It took years before the Fringe Benefits Tax exemptions for relatively well-paid medical professionals working for not-for-profits were capped. And as a sector, we rally little public support for extending DGR status for all registered charities, or for improving the outdated processes in which these concessions can be sought.Either there are no banners, they are disabled or none qualified for this location!
So much of our sector’s effort is expended on talking with supporters about the sexy new funding model, the heart-wrenching fundraising campaign. And they have their place. But we’re talking about incredibly important foundations for the sector that we struggle to gain sincere public interest in.
Tax exemptions directly affect the sector’s competitiveness for grants. Some of these exemptions support an organisation to retain service funds, others help a charity bridge the remuneration gap for hardworking personnel. And some tax structures are enough to encourage and support people to give when they may not otherwise do so.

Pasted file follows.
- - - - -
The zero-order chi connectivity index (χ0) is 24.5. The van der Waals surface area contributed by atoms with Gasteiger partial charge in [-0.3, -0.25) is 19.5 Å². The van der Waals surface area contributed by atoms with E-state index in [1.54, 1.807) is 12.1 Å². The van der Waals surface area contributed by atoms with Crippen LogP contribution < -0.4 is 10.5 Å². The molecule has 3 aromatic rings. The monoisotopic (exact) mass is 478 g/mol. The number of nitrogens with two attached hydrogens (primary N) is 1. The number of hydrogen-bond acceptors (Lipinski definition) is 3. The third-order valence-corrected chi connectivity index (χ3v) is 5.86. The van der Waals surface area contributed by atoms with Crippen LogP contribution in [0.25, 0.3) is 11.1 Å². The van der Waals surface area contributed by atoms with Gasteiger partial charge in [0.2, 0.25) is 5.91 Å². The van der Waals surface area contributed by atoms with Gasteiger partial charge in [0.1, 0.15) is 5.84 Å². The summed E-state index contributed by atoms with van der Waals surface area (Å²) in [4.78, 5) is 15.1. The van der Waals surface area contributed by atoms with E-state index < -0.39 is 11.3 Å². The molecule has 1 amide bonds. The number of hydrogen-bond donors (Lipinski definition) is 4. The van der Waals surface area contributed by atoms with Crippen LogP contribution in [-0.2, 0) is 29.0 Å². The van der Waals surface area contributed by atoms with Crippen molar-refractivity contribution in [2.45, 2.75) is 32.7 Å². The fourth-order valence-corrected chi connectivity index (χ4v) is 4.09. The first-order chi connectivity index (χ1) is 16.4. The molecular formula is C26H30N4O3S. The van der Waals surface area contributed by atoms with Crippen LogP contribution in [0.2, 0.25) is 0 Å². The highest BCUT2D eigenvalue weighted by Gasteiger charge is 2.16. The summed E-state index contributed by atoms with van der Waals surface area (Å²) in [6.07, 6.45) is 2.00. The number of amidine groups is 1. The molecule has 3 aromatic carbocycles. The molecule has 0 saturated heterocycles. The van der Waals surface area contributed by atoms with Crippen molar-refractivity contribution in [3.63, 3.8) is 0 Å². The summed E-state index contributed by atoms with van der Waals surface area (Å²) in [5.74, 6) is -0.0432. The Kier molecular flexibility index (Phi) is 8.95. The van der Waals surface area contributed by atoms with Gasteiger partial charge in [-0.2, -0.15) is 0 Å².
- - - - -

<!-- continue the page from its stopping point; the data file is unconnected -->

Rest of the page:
As the end of financial year looms there’s an opportunity for us to reclaim the tax narrative. Why, and for what reason?
Because the tax benefits of donating equal more donations.
Charities jump through countless hoops to offer supporters tax deductions for their donations. First the charity has to be deemed eligible by the ACNC, and then approved by the ATO and State Consumer Affairs on a range of other criteria. Permission to offer these deductions is not quick and not simple. Not only are many charities revoked of their registration, many household names are also declined DGR status along the way.
Why go to all the effort?
Because this tax status offers a valuable incentive for supporters to donate. If high-income earners are looking for a way to tilt their tax return, a last minute EOFY gift might just do it. For many government and corporate grant programs it’s a deciding factor on when to fund programs, and it can be the message of campaigns to “give tax effectively” before 30 June, which invariably raises millions in additional donations each year.